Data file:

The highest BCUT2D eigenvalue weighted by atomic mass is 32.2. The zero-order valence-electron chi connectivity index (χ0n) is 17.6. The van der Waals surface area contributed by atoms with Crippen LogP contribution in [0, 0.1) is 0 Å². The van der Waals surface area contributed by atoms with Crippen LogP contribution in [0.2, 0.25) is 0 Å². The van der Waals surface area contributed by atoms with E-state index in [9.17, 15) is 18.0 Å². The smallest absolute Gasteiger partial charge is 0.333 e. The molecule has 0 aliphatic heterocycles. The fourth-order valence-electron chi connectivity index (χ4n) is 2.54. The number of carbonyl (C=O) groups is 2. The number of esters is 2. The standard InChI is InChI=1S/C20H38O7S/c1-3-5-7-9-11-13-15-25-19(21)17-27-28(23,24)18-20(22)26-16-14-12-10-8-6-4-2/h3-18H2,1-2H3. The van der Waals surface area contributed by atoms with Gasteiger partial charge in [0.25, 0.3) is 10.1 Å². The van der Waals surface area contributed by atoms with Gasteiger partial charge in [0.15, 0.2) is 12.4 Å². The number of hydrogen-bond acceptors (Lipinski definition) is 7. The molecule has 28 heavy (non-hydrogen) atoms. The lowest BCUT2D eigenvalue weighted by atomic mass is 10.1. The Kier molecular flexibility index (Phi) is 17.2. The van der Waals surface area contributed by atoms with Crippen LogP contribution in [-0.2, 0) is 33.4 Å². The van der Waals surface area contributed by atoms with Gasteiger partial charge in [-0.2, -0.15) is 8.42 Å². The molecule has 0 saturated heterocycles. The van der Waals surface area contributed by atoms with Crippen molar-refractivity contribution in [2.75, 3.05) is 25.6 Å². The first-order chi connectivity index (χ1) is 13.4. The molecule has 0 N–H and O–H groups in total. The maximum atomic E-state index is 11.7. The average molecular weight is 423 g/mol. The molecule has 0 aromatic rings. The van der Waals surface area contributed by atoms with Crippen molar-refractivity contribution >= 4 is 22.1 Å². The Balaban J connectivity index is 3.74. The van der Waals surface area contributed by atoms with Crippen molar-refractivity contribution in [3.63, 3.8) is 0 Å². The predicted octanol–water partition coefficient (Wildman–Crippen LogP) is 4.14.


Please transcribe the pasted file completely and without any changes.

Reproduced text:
The highest BCUT2D eigenvalue weighted by atomic mass is 32.2. The zero-order valence-electron chi connectivity index (χ0n) is 17.6. The van der Waals surface area contributed by atoms with Crippen LogP contribution in [0, 0.1) is 0 Å². The van der Waals surface area contributed by atoms with Crippen LogP contribution in [0.2, 0.25) is 0 Å². The van der Waals surface area contributed by atoms with E-state index in [9.17, 15) is 18.0 Å². The smallest absolute Gasteiger partial charge is 0.333 e. The molecule has 0 aliphatic heterocycles. The fourth-order valence-electron chi connectivity index (χ4n) is 2.54. The number of carbonyl (C=O) groups is 2. The number of esters is 2. The standard InChI is InChI=1S/C20H38O7S/c1-3-5-7-9-11-13-15-25-19(21)17-27-28(23,24)18-20(22)26-16-14-12-10-8-6-4-2/h3-18H2,1-2H3. The van der Waals surface area contributed by atoms with Gasteiger partial charge in [0.25, 0.3) is 10.1 Å². The van der Waals surface area contributed by atoms with Gasteiger partial charge in [0.15, 0.2) is 12.4 Å². The number of hydrogen-bond acceptors (Lipinski definition) is 7. The molecule has 28 heavy (non-hydrogen) atoms. The lowest BCUT2D eigenvalue weighted by atomic mass is 10.1. The Kier molecular flexibility index (Phi) is 17.2. The van der Waals surface area contributed by atoms with Crippen LogP contribution in [-0.2, 0) is 33.4 Å². The van der Waals surface area contributed by atoms with Gasteiger partial charge in [-0.2, -0.15) is 8.42 Å². The molecule has 0 saturated heterocycles. The van der Waals surface area contributed by atoms with Crippen molar-refractivity contribution in [2.75, 3.05) is 25.6 Å². The first-order chi connectivity index (χ1) is 13.4. The molecule has 0 N–H and O–H groups in total. The maximum atomic E-state index is 11.7. The average molecular weight is 423 g/mol. The molecule has 0 aromatic rings. The van der Waals surface area contributed by atoms with Crippen molar-refractivity contribution >= 4 is 22.1 Å². The Balaban J connectivity index is 3.74. The van der Waals surface area contributed by atoms with Crippen molar-refractivity contribution in [3.63, 3.8) is 0 Å². The predicted octanol–water partition coefficient (Wildman–Crippen LogP) is 4.14.